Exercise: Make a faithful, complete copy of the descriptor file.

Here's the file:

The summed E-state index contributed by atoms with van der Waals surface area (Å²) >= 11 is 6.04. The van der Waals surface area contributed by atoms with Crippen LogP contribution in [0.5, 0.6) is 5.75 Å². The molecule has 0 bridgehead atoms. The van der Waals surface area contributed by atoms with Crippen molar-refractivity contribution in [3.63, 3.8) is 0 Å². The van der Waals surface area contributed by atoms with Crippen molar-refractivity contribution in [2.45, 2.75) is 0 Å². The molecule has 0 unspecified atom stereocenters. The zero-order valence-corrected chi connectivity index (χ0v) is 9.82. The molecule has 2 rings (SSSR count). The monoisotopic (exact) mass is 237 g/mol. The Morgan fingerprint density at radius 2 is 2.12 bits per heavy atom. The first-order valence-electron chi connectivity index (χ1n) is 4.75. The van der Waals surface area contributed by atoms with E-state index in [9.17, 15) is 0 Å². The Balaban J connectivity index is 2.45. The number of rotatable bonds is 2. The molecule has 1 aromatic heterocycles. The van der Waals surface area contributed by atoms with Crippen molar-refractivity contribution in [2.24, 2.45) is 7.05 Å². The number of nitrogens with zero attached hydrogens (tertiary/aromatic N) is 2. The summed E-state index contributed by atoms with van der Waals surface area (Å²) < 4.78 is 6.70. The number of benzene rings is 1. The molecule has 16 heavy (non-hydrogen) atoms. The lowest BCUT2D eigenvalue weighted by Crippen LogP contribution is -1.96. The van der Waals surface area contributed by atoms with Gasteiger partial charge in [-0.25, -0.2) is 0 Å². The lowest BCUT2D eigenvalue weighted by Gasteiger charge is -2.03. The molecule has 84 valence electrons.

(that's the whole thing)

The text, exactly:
The summed E-state index contributed by atoms with van der Waals surface area (Å²) >= 11 is 6.04. The van der Waals surface area contributed by atoms with Crippen LogP contribution in [0.5, 0.6) is 5.75 Å². The molecule has 0 bridgehead atoms. The van der Waals surface area contributed by atoms with Crippen molar-refractivity contribution in [3.63, 3.8) is 0 Å². The van der Waals surface area contributed by atoms with Crippen molar-refractivity contribution in [2.45, 2.75) is 0 Å². The molecule has 0 unspecified atom stereocenters. The zero-order valence-corrected chi connectivity index (χ0v) is 9.82. The molecule has 2 rings (SSSR count). The monoisotopic (exact) mass is 237 g/mol. The Morgan fingerprint density at radius 2 is 2.12 bits per heavy atom. The first-order valence-electron chi connectivity index (χ1n) is 4.75. The van der Waals surface area contributed by atoms with E-state index in [9.17, 15) is 0 Å². The Balaban J connectivity index is 2.45. The number of rotatable bonds is 2. The molecule has 1 aromatic heterocycles. The van der Waals surface area contributed by atoms with Crippen molar-refractivity contribution in [2.24, 2.45) is 7.05 Å². The number of nitrogens with zero attached hydrogens (tertiary/aromatic N) is 2. The summed E-state index contributed by atoms with van der Waals surface area (Å²) < 4.78 is 6.70. The number of benzene rings is 1. The molecule has 16 heavy (non-hydrogen) atoms. The lowest BCUT2D eigenvalue weighted by Crippen LogP contribution is -1.96. The van der Waals surface area contributed by atoms with Gasteiger partial charge in [-0.25, -0.2) is 0 Å². The lowest BCUT2D eigenvalue weighted by Gasteiger charge is -2.03. The molecule has 84 valence electrons.